Honestly, and I hope it doesn't come back to haunt me for being honest, but I literally laughed aloud for a while when I first saw a photo of a MIDImobilizer connected to an iPhone. It totally exemplified the intractable, there-will-never-be-anything-better-than-MIDI-this-century mentality of the music tech industry. These iDevices have multi-band wireless; it saddens me that line6 chose to promote a 30 year old legacy standard (for me at least, since I no longer use MIDI in my workflow at all now that I have an iPad) instead. It's adoption will weaken the ability of idevices to help leverage the adoption of Open Sound Control (OSC) or a bonafide MIDI 2.0 specification with modern network transport support. If my users demand it, I will consider supporting line6 but I really think it is a huge step backwards.

  • gusDW

    Well, MIDI may be 30 years old, but there are still a hell of a lot of people using it. As has been pointed out on previous posts, the benefit will be to users of hardware who would find touchscreen control (pattern, parameter editors etc.) a welcome addition – be it MPC's, Yamaha FM synths, Elektribes, what have you…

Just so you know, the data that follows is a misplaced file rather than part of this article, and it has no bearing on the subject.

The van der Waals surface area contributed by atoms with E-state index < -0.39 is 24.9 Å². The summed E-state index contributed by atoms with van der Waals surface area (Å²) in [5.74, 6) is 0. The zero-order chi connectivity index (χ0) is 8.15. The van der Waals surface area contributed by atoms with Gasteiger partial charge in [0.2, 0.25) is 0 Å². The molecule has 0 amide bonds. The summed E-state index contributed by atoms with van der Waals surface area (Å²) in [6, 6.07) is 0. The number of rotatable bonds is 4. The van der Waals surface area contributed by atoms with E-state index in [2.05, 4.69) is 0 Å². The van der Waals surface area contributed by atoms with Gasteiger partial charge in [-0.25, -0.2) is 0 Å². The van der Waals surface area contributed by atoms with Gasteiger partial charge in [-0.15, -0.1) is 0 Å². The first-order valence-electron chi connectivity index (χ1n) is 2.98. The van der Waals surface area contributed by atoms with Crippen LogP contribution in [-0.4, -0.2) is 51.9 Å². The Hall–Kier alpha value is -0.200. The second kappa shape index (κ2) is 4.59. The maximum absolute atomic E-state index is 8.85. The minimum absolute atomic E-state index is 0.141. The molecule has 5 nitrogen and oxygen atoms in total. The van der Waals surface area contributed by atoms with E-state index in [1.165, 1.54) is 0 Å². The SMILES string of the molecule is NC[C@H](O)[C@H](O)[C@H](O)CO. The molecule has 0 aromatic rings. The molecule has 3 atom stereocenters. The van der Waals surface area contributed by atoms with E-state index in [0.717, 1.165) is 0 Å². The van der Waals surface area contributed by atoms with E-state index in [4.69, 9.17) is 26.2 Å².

Or maybe even just to have the iPhone as an external sound module?

    Bring on the apps…

  • http://leisuresonic.com/ Christopher Penrose

    The problem with MIDI is not its age per se. Its problems are many and many have been documented for decades. Further, the specification has not been extended to address its glaring issues: miserly resolution, intonation bias, low-bandwidth architecture, poor control data support, ad nauseam. This classic paper on the subject was published 22 years ago:

    http://www.jstor.org/pss/3679834